——————....A telegraphic message from Fort Salisbury was received yesterday morning at Irvine by Mr Gavin Wilson, of the Parterre. It was from his son, Mr John Wilson, who is accountant in the branch establishment at Salisbury of the African Banking Corporation (Limited), and conveyed the intelligence that he was "safe in the laager." It was very welcome news to Mr Wilson's relatives and friends, to whom every scrap of information relating to the disturbances near the central settlement of Mashonaland has been of special interest, and who were shocked to learn from yesterday's newspapers that a party of Ayrshire men, on their way to that outpost of civilisation, had been massacred. There are in South Africa a great many Ayrshire people. At the explosives works at Zuerfontein, between Pretoria and Johannesburg, and some 700 miles south of Salisbury, there is quite a colony of Ayrshire people, and others are resident in the localities which have been the scenes of the most recent disturbances. In the banking establishments, both at Bulawayo and Salisbury, Irvine men hold responsible situations, and both have had experience of life within a, laager, while a young telegraphist from Troon is in active service with the troops at Buluwayo. The telegram received yesterday at Irvine had been sent from Salisbury at 12.40 p.m. on Wednesday, was received in London at 10.35 p.m., and at Irvine at 7.9 a.m. yesterday, when the telegraph office opened.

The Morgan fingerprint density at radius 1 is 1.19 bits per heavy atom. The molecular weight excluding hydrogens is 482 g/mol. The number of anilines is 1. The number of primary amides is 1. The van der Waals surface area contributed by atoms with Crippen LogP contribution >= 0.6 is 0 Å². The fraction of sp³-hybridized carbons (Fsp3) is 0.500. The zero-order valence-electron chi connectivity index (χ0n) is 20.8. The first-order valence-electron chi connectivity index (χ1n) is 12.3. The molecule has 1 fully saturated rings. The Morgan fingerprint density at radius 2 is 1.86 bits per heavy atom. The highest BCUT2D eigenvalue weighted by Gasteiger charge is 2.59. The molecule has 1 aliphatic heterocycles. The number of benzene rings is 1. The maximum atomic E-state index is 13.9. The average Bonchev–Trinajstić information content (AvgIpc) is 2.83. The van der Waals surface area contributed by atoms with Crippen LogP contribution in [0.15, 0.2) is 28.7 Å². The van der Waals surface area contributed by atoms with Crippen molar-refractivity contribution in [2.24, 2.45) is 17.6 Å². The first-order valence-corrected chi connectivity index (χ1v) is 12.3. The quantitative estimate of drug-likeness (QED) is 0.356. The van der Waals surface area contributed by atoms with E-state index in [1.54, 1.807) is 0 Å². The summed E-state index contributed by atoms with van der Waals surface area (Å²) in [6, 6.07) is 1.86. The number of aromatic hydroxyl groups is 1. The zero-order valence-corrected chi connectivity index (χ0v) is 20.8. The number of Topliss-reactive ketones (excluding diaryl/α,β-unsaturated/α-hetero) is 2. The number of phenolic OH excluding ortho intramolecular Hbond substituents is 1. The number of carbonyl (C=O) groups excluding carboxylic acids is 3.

Glasgow Herald, Friday 26th June 1896
....The following telegram has been communicated to Reuter's Agency by the British South Africa Company :—
Cape Town, June 26...........Received from Salisbury following list of murdered, killed, wounded, and missing. [including]
KILLED.....Umtali Road.—Captain Bremner and Charles Trelawney Stevenson, of Jesuit Patrol.
Glasgow Herald, Monday 29th June 1896